Travellers aged 6 or below in this calendar year, and individuals who are unable to use a mobile device due to a certified disability/special need can obtain a TraceTogether token after arrival in Singapore
How is this different from the VTL?
If you previously visited Singapore under the VTL, here’s a quick snapshot of how the requirements will change under the VTF:
(Until 31 Mar)
(From 1 Apr)
|Last 7 days in VTL, Cat. I or EEA countries only
|No restricted countries*
|Vaccinated Travel Pass
|Required for ST visitors
|VTL flights only
|C-19 Travel Insurance
|Professional ART within 2 days
|Self-ART within 24h
|*There are currently no countries on the restricted list
What if I test positive in Singapore?
While you won’t be required to do an on-arrival test in Singapore, a COVID-19 infection might be picked up when you take a pre-departure test before returning home.
Singapore practices home recovery under its Living with COVID-19 strategy, so you won’t be sent to a quarantine facility or hospital anymore (assuming you’re asymptomatic or only encountering mild symptoms).
For asymptomatic patients and those suffering only mild symptoms, Protocol 2 is prescribed. This involves self-isolation for 72 hours at home or in a hotel. At the end of this 72 hour period, patients can take another self-administered ART, and leave isolation if the test is negative.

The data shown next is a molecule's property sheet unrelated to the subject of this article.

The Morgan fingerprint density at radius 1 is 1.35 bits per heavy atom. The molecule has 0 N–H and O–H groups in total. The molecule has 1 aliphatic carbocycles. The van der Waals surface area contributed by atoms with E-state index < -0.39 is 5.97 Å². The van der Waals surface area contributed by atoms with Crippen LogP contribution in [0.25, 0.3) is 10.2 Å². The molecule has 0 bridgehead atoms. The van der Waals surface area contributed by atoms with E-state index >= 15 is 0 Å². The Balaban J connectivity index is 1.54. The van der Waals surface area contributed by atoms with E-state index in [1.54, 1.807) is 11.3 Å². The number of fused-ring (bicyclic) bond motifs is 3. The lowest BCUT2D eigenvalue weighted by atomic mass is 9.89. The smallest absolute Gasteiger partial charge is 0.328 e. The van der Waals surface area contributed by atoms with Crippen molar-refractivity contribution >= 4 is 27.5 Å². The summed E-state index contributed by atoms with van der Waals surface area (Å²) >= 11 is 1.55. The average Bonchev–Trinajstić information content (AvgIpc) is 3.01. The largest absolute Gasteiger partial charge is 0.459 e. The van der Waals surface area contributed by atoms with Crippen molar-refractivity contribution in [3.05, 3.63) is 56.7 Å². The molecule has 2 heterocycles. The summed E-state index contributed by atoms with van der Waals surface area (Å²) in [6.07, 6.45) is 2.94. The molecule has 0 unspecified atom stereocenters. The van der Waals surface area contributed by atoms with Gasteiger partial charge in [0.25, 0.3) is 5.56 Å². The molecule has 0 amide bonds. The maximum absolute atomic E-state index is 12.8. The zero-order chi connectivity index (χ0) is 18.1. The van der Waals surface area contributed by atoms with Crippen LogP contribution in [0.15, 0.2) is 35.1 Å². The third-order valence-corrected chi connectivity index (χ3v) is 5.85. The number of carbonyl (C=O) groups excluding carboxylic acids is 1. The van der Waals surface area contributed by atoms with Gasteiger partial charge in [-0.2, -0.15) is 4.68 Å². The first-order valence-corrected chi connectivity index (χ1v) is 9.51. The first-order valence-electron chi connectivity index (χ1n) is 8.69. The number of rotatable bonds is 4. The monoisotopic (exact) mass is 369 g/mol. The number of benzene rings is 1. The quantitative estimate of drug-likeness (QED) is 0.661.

Fully vaccinated individuals and children below 12 can automatically exit self-isolation on Day 7, regardless of what their self-administered ART says.
For more information on the procedure after testing positive in Singapore, refer to this website.
Singapore will be scrapping the travel insurance requirement for fully vaccinated short-term visitors from 1 April 2022 when the VTF launches. Travel insurance is always advisable, but it’s one less thing to worry about in a process that looks more and more like pre-COVID days.
Visitors to Singapore may also be pleased to know that we’ve done away with outdoor masking, and increased the maximum group size for dining out and other activities to 10. You can enjoy alcohol any hour of the day, and live music and performances are returning.
And no, you won’t be arrested for chewing gum.